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Michigan Law - New State Law Requires Vehicles to be Moved After Minor Accidents

Throughout the legal career of an experienced Detroit personal injury lawyer, it is likely to represent a several people who have sustained severe personal injury in a car accident. Due to the high speeds found on interstates, highways are a common location for auto collisions. In an effort to clear out the debris from roadway crashes and prevent any further incidents, the State of Michigan recently passed a bill that would require motorists involved in minor car accidents to move their vehicles.

The new law, which took effect on March 9th, changes the state code regarding Michigan car accidents. Following a collision, the vehicles must be moved off of the main roadway, as failure to do so could cause a secondary accident. According to Ryan Sebolt, a legislative assistant for State Representative Pam Byrnes, “…there are a lot of secondary accidents when drivers leave their cars in the roadway after minor accidents.” Intended generally for fender benders, the conditions of the new law mandate that no one is hurt and they are physically able to move the crashed vehicles. If motorists do not move their automobiles, they could be ticketed by law enforcement officials.

Although many states around the country already have similar legislation in place, and the bill has been in place for a number of weeks, many Michigan police officers were unaware of the changes made. Even though officers have yet to write tickets for this matter, and aren’t likely to, all agree that it is positive change that can prevent secondary car accidents from occurring, inflicting personal injury upon others not involved in the original accident. “It will allow traffic to flow, especially in the city area, it’s better for them to get off to the side of the road or into a parking lot. For the majority of accidents, it’s going to make traffic flow more smoothly,” explained Captain Matt Saxton of the Calhoun County Sheriff’s Department. However, even though motorists are encouraged to move their vehicles to the side of the road, it is always recommended to wait for law enforcement officials to arrive on the scene before leaving.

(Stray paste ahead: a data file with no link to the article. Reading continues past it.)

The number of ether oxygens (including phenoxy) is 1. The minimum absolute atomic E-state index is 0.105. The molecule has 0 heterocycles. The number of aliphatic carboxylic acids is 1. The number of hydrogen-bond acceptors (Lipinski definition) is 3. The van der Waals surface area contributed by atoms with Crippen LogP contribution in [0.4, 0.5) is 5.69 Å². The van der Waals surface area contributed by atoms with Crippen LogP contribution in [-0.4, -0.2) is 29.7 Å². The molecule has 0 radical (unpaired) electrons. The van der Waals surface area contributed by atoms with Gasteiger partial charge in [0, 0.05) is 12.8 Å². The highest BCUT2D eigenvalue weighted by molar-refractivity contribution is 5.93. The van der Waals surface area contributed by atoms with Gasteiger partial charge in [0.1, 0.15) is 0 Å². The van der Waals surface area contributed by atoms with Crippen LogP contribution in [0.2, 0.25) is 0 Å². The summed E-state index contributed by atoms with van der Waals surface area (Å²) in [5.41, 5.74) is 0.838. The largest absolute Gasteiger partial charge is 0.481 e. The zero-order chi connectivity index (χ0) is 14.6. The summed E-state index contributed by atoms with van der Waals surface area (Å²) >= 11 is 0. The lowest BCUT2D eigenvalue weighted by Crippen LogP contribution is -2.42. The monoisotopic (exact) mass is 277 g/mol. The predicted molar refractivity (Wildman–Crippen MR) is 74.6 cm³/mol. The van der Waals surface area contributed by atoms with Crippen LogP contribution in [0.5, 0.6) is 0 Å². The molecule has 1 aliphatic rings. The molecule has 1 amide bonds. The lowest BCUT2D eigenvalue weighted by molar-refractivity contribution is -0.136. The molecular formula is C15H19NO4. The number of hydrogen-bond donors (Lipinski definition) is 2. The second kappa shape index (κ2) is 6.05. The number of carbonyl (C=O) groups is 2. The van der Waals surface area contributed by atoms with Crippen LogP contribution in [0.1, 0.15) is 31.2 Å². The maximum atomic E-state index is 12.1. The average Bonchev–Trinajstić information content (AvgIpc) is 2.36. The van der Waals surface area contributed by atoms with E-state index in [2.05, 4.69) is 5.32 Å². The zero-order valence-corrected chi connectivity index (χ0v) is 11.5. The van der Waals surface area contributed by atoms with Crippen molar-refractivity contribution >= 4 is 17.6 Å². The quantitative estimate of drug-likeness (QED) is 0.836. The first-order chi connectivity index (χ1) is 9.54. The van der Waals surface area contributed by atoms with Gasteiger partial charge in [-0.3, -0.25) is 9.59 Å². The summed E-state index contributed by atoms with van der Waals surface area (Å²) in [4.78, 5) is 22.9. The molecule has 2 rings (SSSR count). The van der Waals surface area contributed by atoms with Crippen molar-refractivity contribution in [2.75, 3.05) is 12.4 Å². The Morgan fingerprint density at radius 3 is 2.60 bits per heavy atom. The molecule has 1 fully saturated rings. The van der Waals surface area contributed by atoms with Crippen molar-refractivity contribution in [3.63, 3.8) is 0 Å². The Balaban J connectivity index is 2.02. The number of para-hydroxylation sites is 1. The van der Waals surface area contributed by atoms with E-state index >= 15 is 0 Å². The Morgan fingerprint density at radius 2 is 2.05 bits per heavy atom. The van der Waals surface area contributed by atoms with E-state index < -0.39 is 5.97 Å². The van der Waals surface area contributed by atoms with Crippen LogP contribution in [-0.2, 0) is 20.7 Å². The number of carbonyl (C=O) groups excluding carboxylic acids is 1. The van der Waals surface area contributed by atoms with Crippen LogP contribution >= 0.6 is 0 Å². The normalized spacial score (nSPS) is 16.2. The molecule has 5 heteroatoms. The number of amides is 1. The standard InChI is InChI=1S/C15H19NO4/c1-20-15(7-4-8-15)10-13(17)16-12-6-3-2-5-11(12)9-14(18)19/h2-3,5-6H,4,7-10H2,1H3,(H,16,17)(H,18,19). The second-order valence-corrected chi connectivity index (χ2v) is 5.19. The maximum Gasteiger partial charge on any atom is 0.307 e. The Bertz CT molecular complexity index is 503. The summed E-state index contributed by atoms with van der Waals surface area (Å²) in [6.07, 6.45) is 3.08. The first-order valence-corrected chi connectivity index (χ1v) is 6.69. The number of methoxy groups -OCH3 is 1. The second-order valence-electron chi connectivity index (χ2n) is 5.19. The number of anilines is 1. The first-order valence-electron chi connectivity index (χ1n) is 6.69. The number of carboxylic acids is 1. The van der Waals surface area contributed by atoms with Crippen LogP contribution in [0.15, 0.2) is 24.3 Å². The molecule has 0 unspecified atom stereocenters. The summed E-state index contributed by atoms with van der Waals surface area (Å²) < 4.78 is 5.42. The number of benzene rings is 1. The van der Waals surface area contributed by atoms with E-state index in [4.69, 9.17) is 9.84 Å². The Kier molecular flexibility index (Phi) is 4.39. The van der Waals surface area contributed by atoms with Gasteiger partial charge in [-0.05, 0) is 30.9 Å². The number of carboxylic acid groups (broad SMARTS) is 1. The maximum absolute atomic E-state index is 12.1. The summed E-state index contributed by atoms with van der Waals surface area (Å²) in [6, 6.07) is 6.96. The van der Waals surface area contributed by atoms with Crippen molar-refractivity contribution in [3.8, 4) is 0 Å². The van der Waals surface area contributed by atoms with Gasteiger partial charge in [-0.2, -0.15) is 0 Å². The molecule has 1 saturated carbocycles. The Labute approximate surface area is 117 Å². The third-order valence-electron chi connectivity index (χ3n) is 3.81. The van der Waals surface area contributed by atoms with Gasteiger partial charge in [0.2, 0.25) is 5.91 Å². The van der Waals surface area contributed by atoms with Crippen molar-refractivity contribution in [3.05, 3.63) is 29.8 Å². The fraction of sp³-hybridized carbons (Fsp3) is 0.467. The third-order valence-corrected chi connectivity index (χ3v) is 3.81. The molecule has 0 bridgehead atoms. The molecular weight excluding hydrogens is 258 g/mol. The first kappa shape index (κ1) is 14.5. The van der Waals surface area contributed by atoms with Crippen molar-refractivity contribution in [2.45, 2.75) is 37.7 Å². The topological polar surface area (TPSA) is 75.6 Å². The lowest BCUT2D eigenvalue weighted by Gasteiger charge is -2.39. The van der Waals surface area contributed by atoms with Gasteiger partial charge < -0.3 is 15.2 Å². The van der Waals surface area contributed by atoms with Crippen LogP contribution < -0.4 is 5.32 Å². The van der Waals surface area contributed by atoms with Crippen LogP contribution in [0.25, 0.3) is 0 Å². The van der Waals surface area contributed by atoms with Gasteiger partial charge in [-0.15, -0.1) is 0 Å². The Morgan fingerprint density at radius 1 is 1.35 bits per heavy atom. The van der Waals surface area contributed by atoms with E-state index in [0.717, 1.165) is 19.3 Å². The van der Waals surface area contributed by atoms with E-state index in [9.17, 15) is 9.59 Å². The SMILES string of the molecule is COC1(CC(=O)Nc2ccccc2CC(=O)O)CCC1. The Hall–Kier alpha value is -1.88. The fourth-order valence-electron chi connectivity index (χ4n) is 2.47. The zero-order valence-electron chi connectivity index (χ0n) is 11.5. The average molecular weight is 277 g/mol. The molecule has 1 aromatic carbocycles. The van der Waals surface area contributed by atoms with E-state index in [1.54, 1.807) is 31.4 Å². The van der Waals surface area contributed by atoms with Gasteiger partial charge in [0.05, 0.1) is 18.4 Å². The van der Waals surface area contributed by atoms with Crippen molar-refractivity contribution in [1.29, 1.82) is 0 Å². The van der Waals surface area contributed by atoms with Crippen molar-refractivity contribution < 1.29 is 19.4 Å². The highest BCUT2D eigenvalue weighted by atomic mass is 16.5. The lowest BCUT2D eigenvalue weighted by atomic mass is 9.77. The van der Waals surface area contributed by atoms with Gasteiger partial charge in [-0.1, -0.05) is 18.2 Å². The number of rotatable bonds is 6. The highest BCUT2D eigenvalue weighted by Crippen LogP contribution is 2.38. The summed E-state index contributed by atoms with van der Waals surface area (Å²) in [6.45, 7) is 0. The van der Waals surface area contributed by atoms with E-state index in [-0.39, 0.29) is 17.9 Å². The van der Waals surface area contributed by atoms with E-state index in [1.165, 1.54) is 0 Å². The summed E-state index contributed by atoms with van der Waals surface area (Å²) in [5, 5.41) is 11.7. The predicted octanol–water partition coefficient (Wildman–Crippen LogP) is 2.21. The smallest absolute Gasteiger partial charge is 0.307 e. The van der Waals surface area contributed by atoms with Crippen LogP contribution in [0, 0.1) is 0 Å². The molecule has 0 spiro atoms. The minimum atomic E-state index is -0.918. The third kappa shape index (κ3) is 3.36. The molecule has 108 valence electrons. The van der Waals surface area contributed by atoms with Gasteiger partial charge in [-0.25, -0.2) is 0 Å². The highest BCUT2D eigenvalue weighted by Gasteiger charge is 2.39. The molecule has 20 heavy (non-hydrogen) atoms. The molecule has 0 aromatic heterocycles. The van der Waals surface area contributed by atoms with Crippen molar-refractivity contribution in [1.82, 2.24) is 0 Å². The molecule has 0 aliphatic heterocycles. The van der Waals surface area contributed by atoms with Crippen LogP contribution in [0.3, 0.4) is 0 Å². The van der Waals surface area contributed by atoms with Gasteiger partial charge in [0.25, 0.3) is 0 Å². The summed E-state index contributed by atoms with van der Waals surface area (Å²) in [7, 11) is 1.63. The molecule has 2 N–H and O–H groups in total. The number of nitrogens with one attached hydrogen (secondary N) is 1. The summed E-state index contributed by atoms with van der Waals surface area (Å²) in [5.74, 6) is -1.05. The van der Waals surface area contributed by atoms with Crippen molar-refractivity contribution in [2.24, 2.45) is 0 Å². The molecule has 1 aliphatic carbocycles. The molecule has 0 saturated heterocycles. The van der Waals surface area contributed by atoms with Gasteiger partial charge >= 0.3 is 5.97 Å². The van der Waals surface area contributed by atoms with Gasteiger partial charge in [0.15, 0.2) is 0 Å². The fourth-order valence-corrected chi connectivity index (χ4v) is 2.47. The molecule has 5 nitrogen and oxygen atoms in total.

Being involved in a Michigan car accident is a difficult and overwhelming experience for anyone to go through, regardless of the severity of the crash. Auto collisions on the highway can cause severe personal injury or death on their own, let alone if the remains are left in the roadway, instigating a secondary car accident. Therefore, as a dedicated Detroit car accident lawyer, all Michigan residents are encouraged to respect the new bill and move the vehicles involved to the side of the highway. This can help protect a secondary car crash from occurring, possibly inflicting personal injury on others. For answers to all car accident questions, as well as the best legal advice and legal representation, it is vital to seek hard-working legal counsel immediately.